If the weather seemed especially pleasant on Monday, you're right. In fact, it was record pleasant.
The temperature hit 74 degrees at the valley's official weather station at McCarran International Airport on Monday afternoon.
That shatters with warm loveliness the previous high for this date, a slightly less beautiful 72 degrees posted on Jan. 17, 1976.
Nobody seemed to notice it was a record, but everyone seemed to enjoy it.
At the Springs Preserve, the Las Vegas Valley Water District's monument to desert living, people walked the trails, pushed strollers through the botanical garden and lounged in the sunshine.
England native Suzi Byrnes didn't know about the record, but she wasn't surprised to hear about it as she sat in the sun and watched her son and daughter run around the preserve's amphitheater.
"I have a friend who was forced to go back to Canada and the snow," Byrnes said. "I was thinking how grateful I am to live here."
She said she spent part of her morning working in her garden and wishing for a pair of shorts. Her 5-year-old daughter, Elizabeth, asked her if it was summer.
"I had to teach her the word anomaly," Byrnes said.
On a patch of artificial grass nearby, Brooke Thomas danced in a strapless top and wrestled with her grinning 2-year-old daughter.
Thomas said she visits the Springs Preserve regularly, especially when the weather's nice in winter, which is most of the time compared with where she grew up in Iowa.
"I'm from the Midwest, so this isn't cold, the cold here," she said.
Then Thomas and her daughter went back to dancing to the song being piped in over the public address system, "Beach Baby" by the First Class.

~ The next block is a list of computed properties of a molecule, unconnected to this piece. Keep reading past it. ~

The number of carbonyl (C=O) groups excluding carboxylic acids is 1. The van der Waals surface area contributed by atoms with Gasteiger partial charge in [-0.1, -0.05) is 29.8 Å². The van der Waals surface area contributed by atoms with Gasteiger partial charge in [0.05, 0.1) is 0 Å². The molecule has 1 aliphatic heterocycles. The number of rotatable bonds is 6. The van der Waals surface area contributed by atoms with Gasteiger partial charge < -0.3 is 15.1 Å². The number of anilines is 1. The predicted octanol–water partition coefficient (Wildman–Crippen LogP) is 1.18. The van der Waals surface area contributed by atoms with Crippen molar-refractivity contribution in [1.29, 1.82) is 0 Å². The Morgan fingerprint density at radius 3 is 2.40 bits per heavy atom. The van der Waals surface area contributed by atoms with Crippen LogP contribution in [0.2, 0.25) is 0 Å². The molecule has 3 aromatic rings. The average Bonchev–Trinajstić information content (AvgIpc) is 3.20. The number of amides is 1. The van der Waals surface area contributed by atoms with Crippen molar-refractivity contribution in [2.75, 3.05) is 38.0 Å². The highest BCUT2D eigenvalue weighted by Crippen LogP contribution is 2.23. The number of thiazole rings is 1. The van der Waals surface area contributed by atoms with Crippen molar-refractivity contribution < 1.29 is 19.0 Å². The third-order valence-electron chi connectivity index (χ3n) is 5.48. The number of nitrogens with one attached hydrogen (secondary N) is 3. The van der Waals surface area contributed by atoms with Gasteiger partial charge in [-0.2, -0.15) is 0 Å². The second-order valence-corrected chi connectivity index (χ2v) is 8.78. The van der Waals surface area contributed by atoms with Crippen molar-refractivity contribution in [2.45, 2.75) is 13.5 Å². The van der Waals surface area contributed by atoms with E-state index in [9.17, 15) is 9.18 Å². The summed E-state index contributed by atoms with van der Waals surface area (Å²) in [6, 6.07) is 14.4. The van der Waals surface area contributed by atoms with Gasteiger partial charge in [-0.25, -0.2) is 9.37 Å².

Our pleasantness hit its peak about 3 p.m. Pacific Standard Time, just as several spots across the country were competing for the title of "place we would all least like to be."
In Devils Lake, N.D., the temperature was 4 degrees below zero; in Berlin, N.H., it was minus 6, and in McGrath, Alaska, 240 miles northwest of Anchorage, it was minus 31, a full 105 degrees colder than here.
"That's not compatible with human life," said Clay Morgan, a Las Vegas-based National Weather Service meteorologist who was only half kidding.
Las Vegas' average high for this date is 57.
"I chose to live here because I can take my children outside 365 days a year," Byrnes said from behind a pair of sunglasses. "This is the same as the most pleasant day of the year in England."
If there was a downside to Monday's record, it was the timing of it all. We got 10 hours and 2 minutes of daylight to enjoy the unprecedented pleasantness.
On the longest day of the year, we can count on 14 hours and 37 minutes of sunshine. And if it's a record, the high temperature will be 112 at least.
Contact reporter Henry Brean at hbrean@review journal.com or 702-383-0350.